Serial killer's parole bid refused
Serial killer Paul Steven Haigh has lost his bid for a minimum term on his life-without-parole sentence for the murders of six people, including a 10-year-old boy.
Haigh, now 55, had argued he deserved a mitigated sentence because, among other reasons, he was the "victim" of borderline personality disorder when he committed the murders in the 1970s.
But his application was dismissed by Justice David Beach in the Victorian Supreme Court on Thursday.
The judge described the murders as "unjustifiable and merited condign punishment".
Haigh fatally shot TattsLotto agency worker Evelyn Adams, 58, and 45-year-old pizza shop operator and father-of-two Bruno Cingolani in 1978, in separate armed robberies, two weeks after being paroled for a string of armed hold-ups.
Then in 1979, he killed people he believed knew too much about his crimes, including his associate Wayne Keith Smith, 27, and his associate's former girlfriend Sheryle Gardner, 31.
He also shot dead Ms Gardner's son Danny Mitchell, 10, who was a witness to his mother's death, sitting beside her in her car when she was shot.
Haigh killed his girlfriend Lisa Brearley, 19, by stabbing her 157 times after allowing another man to rape and sodomise her at knifepoint, because he believed she was sleeping with other men.
The court heard that after Ms Brearley's murder, Haigh said: "I only intended to do 20 [stab wounds], but I lost count so then I started counting out another 20. I kept making sure she was dead."
In 1991 he killed sex offender Donald George Hatherley in a jail cell at Pentridge Prison and was convicted by a jury of Hatherley's murder.
He received a life sentence with a minimum for Hatherley's murder.
In contesting the application, prosecutor Peter Rose, SC, told the court Haigh should never be released. He said Haigh's past history and conduct, as well as several prior convictions, meant the public must be protected from him, therefore the court should ensure he remain in custody.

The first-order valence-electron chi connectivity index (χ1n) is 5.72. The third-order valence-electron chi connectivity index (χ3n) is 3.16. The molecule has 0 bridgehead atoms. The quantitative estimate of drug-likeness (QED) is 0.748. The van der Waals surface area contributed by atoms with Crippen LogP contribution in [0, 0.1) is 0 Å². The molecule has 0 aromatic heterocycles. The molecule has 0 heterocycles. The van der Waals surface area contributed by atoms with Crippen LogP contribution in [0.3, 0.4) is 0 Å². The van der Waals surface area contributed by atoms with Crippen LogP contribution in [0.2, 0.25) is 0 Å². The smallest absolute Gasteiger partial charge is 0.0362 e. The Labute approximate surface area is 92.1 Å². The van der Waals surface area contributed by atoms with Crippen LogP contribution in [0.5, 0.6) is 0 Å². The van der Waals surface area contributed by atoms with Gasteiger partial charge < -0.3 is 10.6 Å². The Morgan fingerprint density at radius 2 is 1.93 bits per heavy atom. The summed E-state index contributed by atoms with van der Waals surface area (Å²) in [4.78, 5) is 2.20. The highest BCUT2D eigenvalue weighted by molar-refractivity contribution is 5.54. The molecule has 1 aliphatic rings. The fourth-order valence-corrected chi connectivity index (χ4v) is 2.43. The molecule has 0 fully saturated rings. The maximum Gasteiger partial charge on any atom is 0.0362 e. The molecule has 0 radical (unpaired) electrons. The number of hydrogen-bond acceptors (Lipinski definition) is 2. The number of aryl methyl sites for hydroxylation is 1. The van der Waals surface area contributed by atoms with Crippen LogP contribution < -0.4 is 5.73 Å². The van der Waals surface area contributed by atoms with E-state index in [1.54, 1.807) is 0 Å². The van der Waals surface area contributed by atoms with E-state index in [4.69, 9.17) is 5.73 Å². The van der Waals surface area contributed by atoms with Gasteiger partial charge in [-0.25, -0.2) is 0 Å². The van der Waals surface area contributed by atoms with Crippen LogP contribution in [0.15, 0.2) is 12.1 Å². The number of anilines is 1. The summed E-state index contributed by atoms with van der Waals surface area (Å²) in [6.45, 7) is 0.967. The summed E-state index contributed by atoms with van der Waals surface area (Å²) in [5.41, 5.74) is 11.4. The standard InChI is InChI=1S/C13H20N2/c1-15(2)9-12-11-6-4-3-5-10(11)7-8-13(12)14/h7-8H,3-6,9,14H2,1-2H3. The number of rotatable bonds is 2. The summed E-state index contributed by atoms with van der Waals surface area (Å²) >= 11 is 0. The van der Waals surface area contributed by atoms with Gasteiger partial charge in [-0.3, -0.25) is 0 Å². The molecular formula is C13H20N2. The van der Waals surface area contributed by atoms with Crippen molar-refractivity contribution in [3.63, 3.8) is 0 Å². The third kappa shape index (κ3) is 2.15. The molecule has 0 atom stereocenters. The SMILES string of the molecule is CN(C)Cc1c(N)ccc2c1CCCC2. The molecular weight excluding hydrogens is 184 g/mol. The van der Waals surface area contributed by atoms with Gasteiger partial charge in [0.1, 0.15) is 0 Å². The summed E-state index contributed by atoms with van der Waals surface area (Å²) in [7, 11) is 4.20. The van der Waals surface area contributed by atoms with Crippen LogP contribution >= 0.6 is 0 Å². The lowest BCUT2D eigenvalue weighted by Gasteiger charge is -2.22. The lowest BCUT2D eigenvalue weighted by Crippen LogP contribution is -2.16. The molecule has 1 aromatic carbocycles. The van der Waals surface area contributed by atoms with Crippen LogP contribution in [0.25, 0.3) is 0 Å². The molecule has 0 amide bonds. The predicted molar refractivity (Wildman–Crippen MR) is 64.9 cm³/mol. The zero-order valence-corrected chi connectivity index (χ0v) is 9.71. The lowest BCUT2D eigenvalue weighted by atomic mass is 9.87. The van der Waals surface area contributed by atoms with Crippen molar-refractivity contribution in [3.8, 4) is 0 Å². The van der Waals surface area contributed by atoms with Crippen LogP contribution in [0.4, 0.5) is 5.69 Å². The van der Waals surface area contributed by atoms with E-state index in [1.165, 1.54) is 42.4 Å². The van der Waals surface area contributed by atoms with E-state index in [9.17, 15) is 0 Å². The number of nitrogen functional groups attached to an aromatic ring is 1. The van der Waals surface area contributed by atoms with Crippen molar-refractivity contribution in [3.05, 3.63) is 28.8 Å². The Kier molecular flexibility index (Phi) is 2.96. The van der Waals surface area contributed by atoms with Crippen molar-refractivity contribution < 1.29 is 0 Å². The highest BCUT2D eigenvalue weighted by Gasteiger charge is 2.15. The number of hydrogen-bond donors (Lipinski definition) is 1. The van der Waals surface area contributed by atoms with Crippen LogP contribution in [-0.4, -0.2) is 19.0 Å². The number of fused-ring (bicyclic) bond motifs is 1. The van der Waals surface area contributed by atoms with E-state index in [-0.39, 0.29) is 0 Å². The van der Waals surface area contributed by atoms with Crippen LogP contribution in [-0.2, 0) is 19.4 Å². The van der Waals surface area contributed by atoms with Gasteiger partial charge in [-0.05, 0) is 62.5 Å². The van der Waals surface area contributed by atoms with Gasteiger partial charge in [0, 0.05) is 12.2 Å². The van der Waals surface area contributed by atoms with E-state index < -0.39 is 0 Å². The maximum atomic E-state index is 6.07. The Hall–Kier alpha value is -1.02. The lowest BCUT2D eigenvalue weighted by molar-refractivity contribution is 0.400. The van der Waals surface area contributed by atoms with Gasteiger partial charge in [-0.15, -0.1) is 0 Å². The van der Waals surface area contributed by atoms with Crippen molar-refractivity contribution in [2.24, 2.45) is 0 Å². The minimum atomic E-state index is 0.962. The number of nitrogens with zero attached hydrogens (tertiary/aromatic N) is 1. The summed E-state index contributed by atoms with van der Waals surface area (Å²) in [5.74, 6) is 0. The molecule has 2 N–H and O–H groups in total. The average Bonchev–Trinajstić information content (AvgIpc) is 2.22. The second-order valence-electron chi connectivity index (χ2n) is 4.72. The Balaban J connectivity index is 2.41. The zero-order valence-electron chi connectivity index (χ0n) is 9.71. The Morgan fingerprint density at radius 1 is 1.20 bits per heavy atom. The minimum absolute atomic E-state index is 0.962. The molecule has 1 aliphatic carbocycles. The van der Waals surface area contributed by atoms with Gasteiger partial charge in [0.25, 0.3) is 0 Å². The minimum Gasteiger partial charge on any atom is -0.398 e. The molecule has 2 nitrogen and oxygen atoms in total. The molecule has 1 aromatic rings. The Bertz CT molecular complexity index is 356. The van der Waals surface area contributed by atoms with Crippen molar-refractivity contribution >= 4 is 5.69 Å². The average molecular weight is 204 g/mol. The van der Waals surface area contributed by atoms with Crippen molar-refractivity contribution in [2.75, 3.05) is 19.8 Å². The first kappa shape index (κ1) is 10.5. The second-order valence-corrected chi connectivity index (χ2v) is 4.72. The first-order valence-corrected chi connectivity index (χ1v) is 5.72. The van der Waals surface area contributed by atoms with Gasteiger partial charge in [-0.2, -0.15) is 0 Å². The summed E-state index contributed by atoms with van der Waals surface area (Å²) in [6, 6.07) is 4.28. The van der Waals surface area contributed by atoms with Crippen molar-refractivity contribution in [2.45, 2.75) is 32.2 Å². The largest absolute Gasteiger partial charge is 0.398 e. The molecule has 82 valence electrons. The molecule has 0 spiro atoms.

Mr Rose also described his crimes as among the worst combination of murders ever committed in Victoria.
In his reasons for dismissing Haigh's application, Justice Beach said the six murders that were the subject of Haigh's application were "dreadful crimes".
He said while he accepted that Haigh's conduct in prison over the past several years had been considerably better than it was in the early years of his sentences, "the applicant's continued willingness to attribute blame to others; his continued use of illicit drugs in prison; the murder of Donald Hatherley; his lack of any remorse in respect of the murder of Donald Hatherley; the significant episodes of bad behaviour in prison up until the last several years and the future risk of him committing further offences of violence (as disclosed in the evidence) are matters that do not tell in favour of the granting of a non-parole period.
"While the applicant's behaviour now (and in the last several years) is significantly different from his behaviour when he was a younger man, a consideration of all of the material in this case suggests to me that he remains a person who will say and do whatever he thinks will suit the course he is currently pursuing," the judge said.
"I accept the evidence that, notwithstanding the elapse of time and significant changes in behaviour, the applicant remains (and will remain) a moderate to high risk of committing further offences of violence."
Justice Beach said after carefully considered the application, in which Haigh was self-represented, "None of it leads me to the conclusion that it is appropriate to fix a non-parole period.
"On all of the material, I am of the view that it is, in fact, inappropriate to fix a non-parole period," he said.
"The application for the fixing of a non-parole period in respect of the life sentences imposed upon him for the murders of Evelyn Abraham, Bruno Cingolani, Wayne Keith Smith, Sheryle Ann Gardner, Danny William Mitchell and Lisa Maude Brearley is refused."